The Natural Edge Project The Natural Advantage of Nations Whole System Design Factor 5 Cents and Sustainability Higher Education and Sustainable Development




"Perhaps the best thing about this "quest for innovations inspired by nature" is that it is more than just a theory. It is already underway."
Jonathon Porritt, Chairman, Chair of the UK Prime Minister's Sustainable Development Commission





Principles and Practices in Sustainable Development for the Engineering and Built Environment Professions 


Unit 2 - Efficiency/Whole System

 

Lecture 7: Achieving Whole of Systems Optimisation: Pipes and Pumps

         

Consciously or not, engineers mould the future. The technologies they design and develop will shape both work and leisure. The values they bring to their professional lives will play a part in determining the extent to which these technologies enrich or impoverish the lives of those they touch.

Johnston et al, 1995[1]


Educational Aim
 

To introduce RMI’s Pipes and Pumps case study as an existing whole system engineering example of redesigning industrial pumping systems, where optimising the whole of the system for multiple benefits can yield Factor 4 – 10 productivity improvements. To also show how this case study can be emulated for the Whole System Design (WSD) of numerous other engineering systems. Few people or organisations have done as much as Amory Lovins and RMI to communicate the benefits of whole of system engineering design (WSD) to engineers. This case study is therefore provided as a tribute to their leading work.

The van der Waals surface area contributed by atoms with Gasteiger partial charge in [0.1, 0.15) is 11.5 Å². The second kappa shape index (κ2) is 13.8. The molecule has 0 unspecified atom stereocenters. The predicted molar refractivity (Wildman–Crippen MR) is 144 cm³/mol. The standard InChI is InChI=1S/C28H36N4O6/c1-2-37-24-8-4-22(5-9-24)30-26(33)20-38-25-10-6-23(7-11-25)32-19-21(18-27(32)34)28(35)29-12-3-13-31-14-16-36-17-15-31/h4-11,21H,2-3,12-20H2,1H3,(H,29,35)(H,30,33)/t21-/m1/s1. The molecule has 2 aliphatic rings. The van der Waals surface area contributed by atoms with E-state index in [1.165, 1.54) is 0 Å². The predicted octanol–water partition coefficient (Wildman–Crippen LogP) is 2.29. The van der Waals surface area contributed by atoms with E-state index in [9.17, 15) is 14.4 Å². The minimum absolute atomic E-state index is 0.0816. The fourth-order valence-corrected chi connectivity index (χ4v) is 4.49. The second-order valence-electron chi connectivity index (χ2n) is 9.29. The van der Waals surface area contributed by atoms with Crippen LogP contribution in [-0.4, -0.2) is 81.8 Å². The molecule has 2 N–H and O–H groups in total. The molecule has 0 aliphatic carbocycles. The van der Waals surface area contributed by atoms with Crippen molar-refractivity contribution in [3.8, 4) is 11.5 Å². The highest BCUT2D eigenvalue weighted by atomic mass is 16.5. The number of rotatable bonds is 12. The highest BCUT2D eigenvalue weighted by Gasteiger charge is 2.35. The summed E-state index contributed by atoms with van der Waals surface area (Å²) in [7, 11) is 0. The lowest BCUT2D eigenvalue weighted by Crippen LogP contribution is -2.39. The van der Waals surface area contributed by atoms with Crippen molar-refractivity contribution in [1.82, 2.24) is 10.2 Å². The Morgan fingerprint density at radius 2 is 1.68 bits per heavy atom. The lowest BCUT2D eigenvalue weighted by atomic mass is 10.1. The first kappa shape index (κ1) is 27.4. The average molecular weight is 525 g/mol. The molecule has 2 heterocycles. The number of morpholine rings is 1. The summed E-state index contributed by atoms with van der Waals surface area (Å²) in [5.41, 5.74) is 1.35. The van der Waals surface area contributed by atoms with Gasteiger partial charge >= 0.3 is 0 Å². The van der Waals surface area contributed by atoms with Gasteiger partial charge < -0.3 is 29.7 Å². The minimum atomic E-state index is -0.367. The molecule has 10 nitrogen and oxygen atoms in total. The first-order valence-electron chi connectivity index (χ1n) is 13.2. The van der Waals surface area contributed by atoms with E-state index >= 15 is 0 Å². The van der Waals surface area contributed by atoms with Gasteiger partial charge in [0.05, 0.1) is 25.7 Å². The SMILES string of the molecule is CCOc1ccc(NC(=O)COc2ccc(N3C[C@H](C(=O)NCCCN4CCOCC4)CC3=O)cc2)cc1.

Required Reading

The Natural Edge Project (2007) Engineering Sustainable Solutions Program: Design Principles Portfolio – Whole System Design Suite, The Natural Edge Project, Australia, Case Study 1: Industrial Pumping Systems. Available at www.naturaledgeproject.net/Whole_Systems_Design_Suite.aspx. Accessed 5 January 2007.